The universe is amazing! Thank you, BET, for leading us on a discussion about creation today. Great job. I can’t wait to look up into (or down onto) the stars! Regretably, the telescope event mentioned was held Saturday night, Sept 29… the night everyone was commenting about today!
SUMMARY FROM SUNDAY SEPT 30 SESSION:
Words of note from Borg today:
Thomas Mann’s definition of “myth”: A story about the way things never were but always are.
2 primary meanings of the story about the fall from Eden: Hubris (puffedup pride) and Exile (alientation)
Hubris develops separation
East of Eden = a symbol for exile
Adham ~ (created from the ground) and Eve. Adham is Hebrew meaning “humankind” (also “man”)
Other things of note:
there are 2 stories about creation in the Bible: Genesis 1.1-2.3 (500s BCE); and Genesis 2.4- ch3 (900s BCE)
About “BCE” — Here’s one description in context with historical use of BC and AD:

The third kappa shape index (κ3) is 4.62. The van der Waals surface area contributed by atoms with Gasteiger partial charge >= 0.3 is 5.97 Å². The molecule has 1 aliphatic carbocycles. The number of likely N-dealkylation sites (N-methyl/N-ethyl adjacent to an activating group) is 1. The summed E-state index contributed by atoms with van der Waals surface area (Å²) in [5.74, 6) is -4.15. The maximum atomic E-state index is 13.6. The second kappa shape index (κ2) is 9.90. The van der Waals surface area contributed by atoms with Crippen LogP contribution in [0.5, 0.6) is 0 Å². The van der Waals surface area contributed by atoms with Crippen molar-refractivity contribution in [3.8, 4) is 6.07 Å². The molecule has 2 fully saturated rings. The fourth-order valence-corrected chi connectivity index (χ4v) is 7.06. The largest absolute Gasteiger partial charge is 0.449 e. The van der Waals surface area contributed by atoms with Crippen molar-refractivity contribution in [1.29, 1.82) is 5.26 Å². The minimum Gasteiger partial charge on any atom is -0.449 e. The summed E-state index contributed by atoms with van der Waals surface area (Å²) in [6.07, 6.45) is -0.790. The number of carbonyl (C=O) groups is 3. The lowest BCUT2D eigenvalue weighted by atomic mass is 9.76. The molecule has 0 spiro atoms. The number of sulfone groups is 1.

In one respect, there really is no difference between an AD/BC and BCE/CE system when it comes to historical dates. The year 23 AD is exactly the same as the year 23 CE, and 4004 BC is also 4004 BCE. References to historical dates under either classification shouldn’t create confusion in a researcher’s mind. Major historical dates such as 1492 AD, 1776 AD or 1941 AD would still be rendered as 1492 CE, 1776 CE and 1941 CE. The AD/BC method of identifying historical dates can be traced back to Catholic historians working in the early Middle Ages. Identifying historical dates until that point was often a complicated proposition, since different historians worked under different calendars. A Roman historian would have used the Roman AUD notation, in which Year Zero was the largely symbolic founding of Rome. Converting historical dates to the standard Gregorian calendar would not have been easy. Using the birth of Jesus Christ as a central point made more sense to the religious historians.